19: George Clinton
Title text: I still wish it were true.
George Clinton is an American musician most famous for his funk music and wild hair style. His recorded music features themes of space, sci-fi, technology, and futurism. An example of his work most appropriate to this comic is the song "Mathematics" from the 1996 album T.A.P.O.A.F.O.M. (The awesome power of a fully operational mothership)
- "I count the moments we're apart. And add them up mathematically
- and multiply them by the kisses supposedly I've been missing.
- Divided by the attention not to mention the affection.
- Subtract that from your gross potential and see I ain't missin' none.
- Cause any percentage of you is as good the whole pie.
- Any fractions thereof brings dividends of interest.
- Any percentage of you is as good as the whole pie.
- Any fractions thereof brings dividends of love.
- I take the square root and get boxed in every time.
- When I know the shortest distance between two points is in a straight line.
- I'ma go into you, I'ma come into you two times, and carry the fun over the one to where we equal one.”
- (Chorus 2x)
As Randall says, he had attempted to spread around an urban legend that George Clinton had a Bachelor of Arts degree in mathematics. However, the more Randall thought about this rumor, the more he found himself believing it was true. This behavior is related to Pseudologia fantastica, which is more commonly known as pathological or compulsive lying. This comic references the associated behavior that an "individual may be aware they are lying, or may believe they are telling the truth, being unaware that they are relating fantasies." These individuals may eventually stop the lie as demonstrated by the title text, which indicates that at some later time, the individual realized that the rumor was not true, but wishes it to be so.
This may also be a reference to James Thurber's 13 clocks, in which a character called the Golux has the following exchange with the main character:
- "When I was young I told a tale of buried gold, and men from leagues around dug in the woods. I dug myself."
- "But why?"
- "I thought the tale of treasure might be true."
- "You said you made it up."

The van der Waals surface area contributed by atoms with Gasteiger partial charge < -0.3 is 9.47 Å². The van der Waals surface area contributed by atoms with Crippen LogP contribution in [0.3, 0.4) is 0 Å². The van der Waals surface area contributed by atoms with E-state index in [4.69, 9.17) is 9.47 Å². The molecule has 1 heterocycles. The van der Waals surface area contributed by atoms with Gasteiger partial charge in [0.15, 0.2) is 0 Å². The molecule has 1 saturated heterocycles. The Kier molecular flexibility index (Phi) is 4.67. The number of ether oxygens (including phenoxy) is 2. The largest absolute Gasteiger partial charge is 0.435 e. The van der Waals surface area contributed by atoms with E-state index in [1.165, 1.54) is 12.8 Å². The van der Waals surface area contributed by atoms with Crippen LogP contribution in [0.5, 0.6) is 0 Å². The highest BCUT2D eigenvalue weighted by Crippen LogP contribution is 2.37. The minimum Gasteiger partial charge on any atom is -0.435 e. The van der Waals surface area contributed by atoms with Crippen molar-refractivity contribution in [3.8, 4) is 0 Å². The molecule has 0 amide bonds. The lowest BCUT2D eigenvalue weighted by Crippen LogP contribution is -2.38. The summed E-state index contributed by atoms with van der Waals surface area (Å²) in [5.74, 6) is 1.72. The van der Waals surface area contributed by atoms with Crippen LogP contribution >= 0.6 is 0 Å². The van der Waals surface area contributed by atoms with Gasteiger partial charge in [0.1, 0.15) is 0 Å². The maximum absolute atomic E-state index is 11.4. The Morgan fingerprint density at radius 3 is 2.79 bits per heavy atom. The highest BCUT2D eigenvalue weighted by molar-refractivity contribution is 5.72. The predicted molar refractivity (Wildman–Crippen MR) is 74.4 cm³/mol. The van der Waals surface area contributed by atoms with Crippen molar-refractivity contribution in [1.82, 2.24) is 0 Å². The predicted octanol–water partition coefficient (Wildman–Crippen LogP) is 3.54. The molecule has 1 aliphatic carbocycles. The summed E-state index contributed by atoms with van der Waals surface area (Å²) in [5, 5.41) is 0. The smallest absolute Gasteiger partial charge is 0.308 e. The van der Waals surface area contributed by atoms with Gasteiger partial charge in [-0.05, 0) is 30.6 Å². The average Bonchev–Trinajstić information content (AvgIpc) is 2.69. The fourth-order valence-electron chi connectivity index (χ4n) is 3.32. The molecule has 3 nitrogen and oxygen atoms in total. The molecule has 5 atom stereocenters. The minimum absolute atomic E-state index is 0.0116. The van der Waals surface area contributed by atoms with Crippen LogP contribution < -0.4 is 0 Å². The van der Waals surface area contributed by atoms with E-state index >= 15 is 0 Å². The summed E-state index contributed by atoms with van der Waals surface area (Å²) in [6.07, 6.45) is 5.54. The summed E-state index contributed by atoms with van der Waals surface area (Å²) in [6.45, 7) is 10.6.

- "I know I did, but I didn't know I had. I forget things, too."
The equations on the board are Laplace transforms of functions.
- [George Clinton indicates one of two equations on the blackboard to the left. There are one more equation and a diagram on the blackboard to the right that exits the frame. The first part of the text is above the blackboards:]
- I once tried to start the urban legend that George Clinton has a B.A. in mathematics
- [On the left blackboard are two formulas. George points to the lower one:]
- L(F(t) = F(s) = ∫∞0f(t)e-stdt
- L-1 (F(s)) = f(t) = ∫∞0 F(t)estdt
- [On the right blackboard are one formula (partly) and a diagram with an x-y scale and three other lines touching down to the base. Above these lines are some numbers that are partly indecipherable.]
- γn = 2n/12K
- 0 2 3
- [Below George and the blackboards are the part of the text:]
- ...but I wanted it to be true so badly that I started believing it myself.
- This was the 18th comic originally posted to LiveJournal.
- Original title: "Wednesday: George Clinton"
- There were no original Randall quote for this comic.
- This comic was posted on xkcd when the web site opened on Sunday the 1st of January 2006.
- It was posted along with all 41 comics posted before that on LiveJournal as well as a few others.
- The latter explaining why the numbers of these 41 LiveJournal comics ranges from 1-44.
- One of the original drawings drawn on checkered paper.
- The first Laplace transform has a mismatched left parenthesis, which was the topic of 859: (.
- The second formula is not the inverse Laplace transform as stated. It differs from the actual Mellin's inverse formula by it's bounds and a missing factor.